Three old men were sitting in a park, discussing the inevitable, death. One old man of seventy-three said, “When I die I would like to be buried with Abraham Lincoln, the greatest man, loved by all.” Another said, “I would like to be buried with Albert Einstein, the greatest scientist, humanitarian, philosopher, lover of peace.”
“Find out what it means to die – not physically, that’s inevitable – but to die to everything that is known, to die to your family, to your attachments, to all the things that you have accumulated, the known, the known pleasures, the known fears. Continue reading
Okay. The story is about a little wave, bobbing along in the ocean, having a grand old time. He’s enjoying the wind and the fresh air – until he notices the other waves in front of him, crashing against the shore. “My God, this is terrible,” the wave says. “Look what’s going to happen to me!” Continue reading
Bhairav Nath Shukla has been the Manager of Mukti Bhawan for 44 years. He has seen the rich and the poor take refuge in the guesthouse in their final days as they await death and hope to find peace. Shukla hopes with and for them. He sits on the wooden bench in the courtyard, against the red brick wall and shares with me 12 recurring life lessons from the 12000 deaths he has witnessed in his experience as the manager of Mukti Bhawan: Continue reading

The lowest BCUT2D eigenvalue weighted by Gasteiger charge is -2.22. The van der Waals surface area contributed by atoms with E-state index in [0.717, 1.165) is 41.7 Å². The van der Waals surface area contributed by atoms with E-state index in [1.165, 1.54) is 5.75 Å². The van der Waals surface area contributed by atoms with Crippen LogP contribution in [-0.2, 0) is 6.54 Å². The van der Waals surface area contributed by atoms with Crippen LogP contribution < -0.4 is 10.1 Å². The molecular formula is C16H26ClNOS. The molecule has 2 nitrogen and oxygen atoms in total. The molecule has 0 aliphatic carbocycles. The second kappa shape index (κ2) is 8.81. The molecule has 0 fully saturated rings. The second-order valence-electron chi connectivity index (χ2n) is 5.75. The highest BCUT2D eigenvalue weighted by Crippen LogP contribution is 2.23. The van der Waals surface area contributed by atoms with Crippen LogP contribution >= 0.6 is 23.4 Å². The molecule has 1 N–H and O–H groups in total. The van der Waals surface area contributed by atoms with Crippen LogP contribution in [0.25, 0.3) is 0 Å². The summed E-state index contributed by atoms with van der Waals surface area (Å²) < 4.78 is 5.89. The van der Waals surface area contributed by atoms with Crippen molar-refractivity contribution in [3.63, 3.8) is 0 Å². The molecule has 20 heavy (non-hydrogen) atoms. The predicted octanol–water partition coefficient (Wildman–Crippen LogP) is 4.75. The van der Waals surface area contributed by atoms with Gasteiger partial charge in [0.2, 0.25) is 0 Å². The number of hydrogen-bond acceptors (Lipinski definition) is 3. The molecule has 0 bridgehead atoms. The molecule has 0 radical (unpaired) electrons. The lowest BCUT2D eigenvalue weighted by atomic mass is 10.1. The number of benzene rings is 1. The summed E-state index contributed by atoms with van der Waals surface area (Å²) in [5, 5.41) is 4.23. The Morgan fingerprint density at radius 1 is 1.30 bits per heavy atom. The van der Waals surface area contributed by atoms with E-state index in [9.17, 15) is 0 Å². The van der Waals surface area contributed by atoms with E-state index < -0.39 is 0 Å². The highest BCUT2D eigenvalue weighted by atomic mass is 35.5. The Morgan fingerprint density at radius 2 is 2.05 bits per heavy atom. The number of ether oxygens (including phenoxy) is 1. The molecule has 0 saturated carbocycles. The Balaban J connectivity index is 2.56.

There are two different states of human existence: first, to live without thinking of death; second, to live with the thought that you approach death with every hour of your life. The more you transform your life from the material to the spiritual domain, the less you become afraid of death. A person who lives a truly spiritual life has no fear of death. Continue reading
“There is something that happens when you know that life is finite: a desire for greatness, for whatever fleeting moments of brilliance you can leave in the world after you’re gone. Continue reading
I reached the pinnacle of success in the business world. In others’ eyes, my life is an epitome of success.
However, aside from work, I have little joy. In the end, wealth is only a fact of life that I am accustomed to. Continue reading